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October 25, 2005
More Option ARMs and Alt-A Loans
Yo, yo, yo. Americans' mortgage choices are getting riskier and riskier. A few minutes ago the Mortgage Bankers Association announced the results of a survey of borrowers from the first half of 2005. (A little old, but I guess it takes awhile to compile the numbers.)
Ordinary ARM loans, which are riskier than fixed-rate loans, apparently aren't risky enough for many borrowers. The MBA says that their market share fell from 46% in the second half of 2004 to 36% in the first half of 2005. Why? Partly, it seems, because more people chose option ARMs. Those, of course, are specialty ARMs that give you the option to pay even less than the monthly interest you owe. The unpaid interest gets added onto your principal (negative amortization). Option ARMs climbed from 17% to 23% of first-mortgage originations.
Then there are alt-A loans--the ones you get when you don't submit all the documentation that would be required to qualify for a straight loan. Those are usually chosen by people who have unsteady sources of income--or simply have too little documented income to qualify for a straight loan for the house they want to buy. The MBA says alt-A loans' share rose from 8% to 11%.
The mortgage bankers' press release contains a quote from their chief economist, Douglas Duncan: " ... borrowers need to be vigilant to ensure that they prudently measure and manage the additional risk of these new products."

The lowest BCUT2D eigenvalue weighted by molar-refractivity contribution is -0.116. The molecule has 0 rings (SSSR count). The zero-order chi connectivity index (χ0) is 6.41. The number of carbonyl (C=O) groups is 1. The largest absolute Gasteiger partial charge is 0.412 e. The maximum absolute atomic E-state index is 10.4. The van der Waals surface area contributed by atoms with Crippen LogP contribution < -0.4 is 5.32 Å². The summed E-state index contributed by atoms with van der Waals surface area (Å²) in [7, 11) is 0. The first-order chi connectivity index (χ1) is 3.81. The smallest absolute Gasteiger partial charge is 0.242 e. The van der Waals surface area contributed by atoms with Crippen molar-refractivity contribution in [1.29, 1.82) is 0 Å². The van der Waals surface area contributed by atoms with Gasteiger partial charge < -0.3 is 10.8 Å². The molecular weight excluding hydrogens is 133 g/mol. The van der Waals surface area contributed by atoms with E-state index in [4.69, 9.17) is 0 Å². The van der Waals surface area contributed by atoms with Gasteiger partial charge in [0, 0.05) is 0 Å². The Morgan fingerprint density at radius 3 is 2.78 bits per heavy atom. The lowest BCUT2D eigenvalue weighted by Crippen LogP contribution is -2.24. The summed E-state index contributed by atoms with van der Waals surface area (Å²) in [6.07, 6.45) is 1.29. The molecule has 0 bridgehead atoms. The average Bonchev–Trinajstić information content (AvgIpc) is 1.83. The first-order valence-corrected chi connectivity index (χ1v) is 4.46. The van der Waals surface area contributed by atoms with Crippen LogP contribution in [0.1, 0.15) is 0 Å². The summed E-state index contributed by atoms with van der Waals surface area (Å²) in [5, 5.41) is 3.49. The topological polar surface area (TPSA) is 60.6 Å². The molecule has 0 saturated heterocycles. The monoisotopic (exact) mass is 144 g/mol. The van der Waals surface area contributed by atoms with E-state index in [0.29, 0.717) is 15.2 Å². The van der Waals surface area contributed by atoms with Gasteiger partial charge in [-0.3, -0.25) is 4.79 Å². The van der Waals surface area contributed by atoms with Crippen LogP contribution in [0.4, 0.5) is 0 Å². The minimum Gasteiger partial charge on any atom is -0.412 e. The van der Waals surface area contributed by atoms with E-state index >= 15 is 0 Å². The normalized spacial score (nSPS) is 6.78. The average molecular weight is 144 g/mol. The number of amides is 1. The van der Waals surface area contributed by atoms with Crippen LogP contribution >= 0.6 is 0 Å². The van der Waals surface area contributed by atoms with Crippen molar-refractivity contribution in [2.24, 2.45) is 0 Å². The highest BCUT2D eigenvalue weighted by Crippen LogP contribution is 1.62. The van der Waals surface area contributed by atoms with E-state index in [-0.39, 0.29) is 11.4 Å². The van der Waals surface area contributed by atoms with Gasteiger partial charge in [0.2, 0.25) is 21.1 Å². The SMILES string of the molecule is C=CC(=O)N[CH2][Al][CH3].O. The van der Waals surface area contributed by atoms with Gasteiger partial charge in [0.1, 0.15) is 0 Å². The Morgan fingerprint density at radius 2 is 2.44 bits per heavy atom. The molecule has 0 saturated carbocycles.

Ain't that the truth.
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Please be kind enough to yourself and look at the facts:
1) The average person lives in their home for only 6 years according to the National Association of Realtors. During that time a person only pays less than 8% to the principal and a whopping 92+% to interest. Of course the Mortgage Bankers Association does like this loan; they want EVERYONE paying the largest amount of compounded interest money to the bank instead of putting it into a personal retirement account earning compounded interest.
2) When a person applies the monthly savings to a personal retirement account earning compounded interest, over the years, this will yield them hundreds of thousands of dollars when the program is managed by professionals.
3) A penny doubled every day for 30 days is $1,000,000. We all heard that when we were children. Well banks use that 'formula' to get wealthy, SO WE SHOULD TOO!
4) Read the book Missed Fortune 101 and go to my website. You can see all the facts in writing yourself.
Thanks for reading this and click above on the words 'Option Mortgage' to see more.
Posted by: Option Mortgage at January 6, 2006 11:18 PM
Please be kind to your readers and avoid the senseless use of slang.
Posted by: reader at December 6, 2006 02:22 PM
Q: How do you sell a house when you can no longer afford payments and owe more than it is worth?
Q: What happens when subprime mortgages are no longer offered?
Posted by: what at May 3, 2007 04:45 PM